The former Rangers Football Club has been fined £250,000 for making undisclosed payments to players, but will not be stripped of any titles.
An independent commission appointed by the Scottish Premier League (SPL) imposed the penalty, finding "Oldco" bosses guilty of failing to make proper disclosure of "side-letter arrangements" between 2000 and 2011.
The club avoided the most severe sanction of losing up to five SPL titles won during the period investigated after the commission ruled that Rangers "did not gain any unfair competitive advantage". The three-man commission chaired by Lord Nimmo Smith was unanimous in its decision.
The panel found that Rangers, under Sir David Murray's stewardship, entered side-letter arrangements with a large number of players. The club made payments to an offshore employee benefit trust (EBT) and paid players in the form of "loans".
It found that those arrangements, required to be disclosed under the rules of the SPL and the Scottish Football Association, were not disclosed to the football authorities.
The commission statement read: "Although the payments in this case were not themselves irregular and were not in breach of SPL or SFA rules, the scale and extent of the proven contraventions of the disclosure rules require a substantial penalty to be imposed.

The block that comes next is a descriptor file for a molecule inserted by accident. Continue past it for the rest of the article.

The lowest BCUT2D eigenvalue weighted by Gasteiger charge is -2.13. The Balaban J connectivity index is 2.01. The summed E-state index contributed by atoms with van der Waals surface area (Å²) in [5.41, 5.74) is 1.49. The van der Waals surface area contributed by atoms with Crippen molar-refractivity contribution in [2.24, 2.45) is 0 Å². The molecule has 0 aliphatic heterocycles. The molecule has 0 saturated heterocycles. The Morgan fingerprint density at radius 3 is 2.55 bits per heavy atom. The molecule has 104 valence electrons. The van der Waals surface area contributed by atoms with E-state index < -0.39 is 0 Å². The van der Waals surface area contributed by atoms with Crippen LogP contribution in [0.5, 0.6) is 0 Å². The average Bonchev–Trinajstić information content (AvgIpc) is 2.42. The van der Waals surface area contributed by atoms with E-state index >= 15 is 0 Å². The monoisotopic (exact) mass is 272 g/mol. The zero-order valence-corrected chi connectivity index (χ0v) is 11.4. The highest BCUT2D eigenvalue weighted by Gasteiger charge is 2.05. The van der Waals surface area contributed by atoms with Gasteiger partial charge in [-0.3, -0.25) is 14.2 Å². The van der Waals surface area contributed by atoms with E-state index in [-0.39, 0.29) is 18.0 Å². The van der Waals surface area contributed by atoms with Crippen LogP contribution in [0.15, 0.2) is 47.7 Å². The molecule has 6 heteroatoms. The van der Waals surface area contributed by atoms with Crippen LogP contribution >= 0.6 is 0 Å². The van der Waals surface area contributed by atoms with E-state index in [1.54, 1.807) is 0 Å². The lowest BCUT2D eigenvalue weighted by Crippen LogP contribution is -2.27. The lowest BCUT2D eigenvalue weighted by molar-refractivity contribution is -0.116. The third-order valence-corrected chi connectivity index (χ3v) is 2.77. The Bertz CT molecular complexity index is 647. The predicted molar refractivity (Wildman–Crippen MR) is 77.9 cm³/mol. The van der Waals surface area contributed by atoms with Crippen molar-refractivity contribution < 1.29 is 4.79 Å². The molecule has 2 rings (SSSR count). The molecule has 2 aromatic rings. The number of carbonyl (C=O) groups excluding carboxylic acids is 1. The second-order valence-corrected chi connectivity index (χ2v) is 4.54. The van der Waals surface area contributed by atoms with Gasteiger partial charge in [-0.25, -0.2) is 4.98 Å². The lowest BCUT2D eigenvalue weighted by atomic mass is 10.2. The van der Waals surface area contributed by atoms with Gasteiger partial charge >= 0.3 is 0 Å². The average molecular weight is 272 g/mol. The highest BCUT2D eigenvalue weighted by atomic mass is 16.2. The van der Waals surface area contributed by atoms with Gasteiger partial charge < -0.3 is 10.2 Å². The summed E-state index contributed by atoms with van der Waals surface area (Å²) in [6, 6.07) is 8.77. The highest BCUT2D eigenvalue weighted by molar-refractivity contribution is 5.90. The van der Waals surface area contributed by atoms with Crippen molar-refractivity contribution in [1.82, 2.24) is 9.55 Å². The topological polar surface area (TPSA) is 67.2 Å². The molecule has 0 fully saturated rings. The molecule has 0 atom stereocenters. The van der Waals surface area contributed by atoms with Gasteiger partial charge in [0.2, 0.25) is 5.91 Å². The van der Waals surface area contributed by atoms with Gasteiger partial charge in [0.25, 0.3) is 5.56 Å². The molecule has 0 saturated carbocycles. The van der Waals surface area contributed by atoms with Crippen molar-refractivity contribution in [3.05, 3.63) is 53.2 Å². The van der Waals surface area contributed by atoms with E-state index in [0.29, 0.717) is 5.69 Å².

"Rangers FC did not gain any unfair competitive advantage from the contraventions of the SPL rules in failing to make proper disclosure of the side-letter arrangements, nor did the non-disclosure have the effect that any of the registered players were ineligible to play, and for this and other reasons no sporting sanction or penalty should be imposed upon Rangers FC." The commission confirmed its earlier decision that Rangers's current owners cannot be held responsible for any breach of rules by the "Oldco".
Chief executive of the new club, Charles Green, said in a statement: "It is abundantly clear from the ruling there was no attempt by Rangers Football Club to secure any unfair advantage or to cheat, as so many people asserted without giving any regard to the actual evidence.
"It is a matter of fact that people within the SPL wanted me, at first, to surrender titles as part of a deal to enable Rangers to play again as a member of the SFA. I rejected and resisted that suggestion and this decision vindicates the position of the board and the supporters."
Rangers boss Ally McCoist said: "As a former player, I know how hard it is to achieve success on the pitch and the suggestion that somehow Rangers sought to gain unfair advantage was deeply insulting to me and others who had worn the Rangers' jersey with immense pride. Our fans will take great heart from this and hopefully now, after all that we have been through, there will be a widespread realisation that it is time to move on."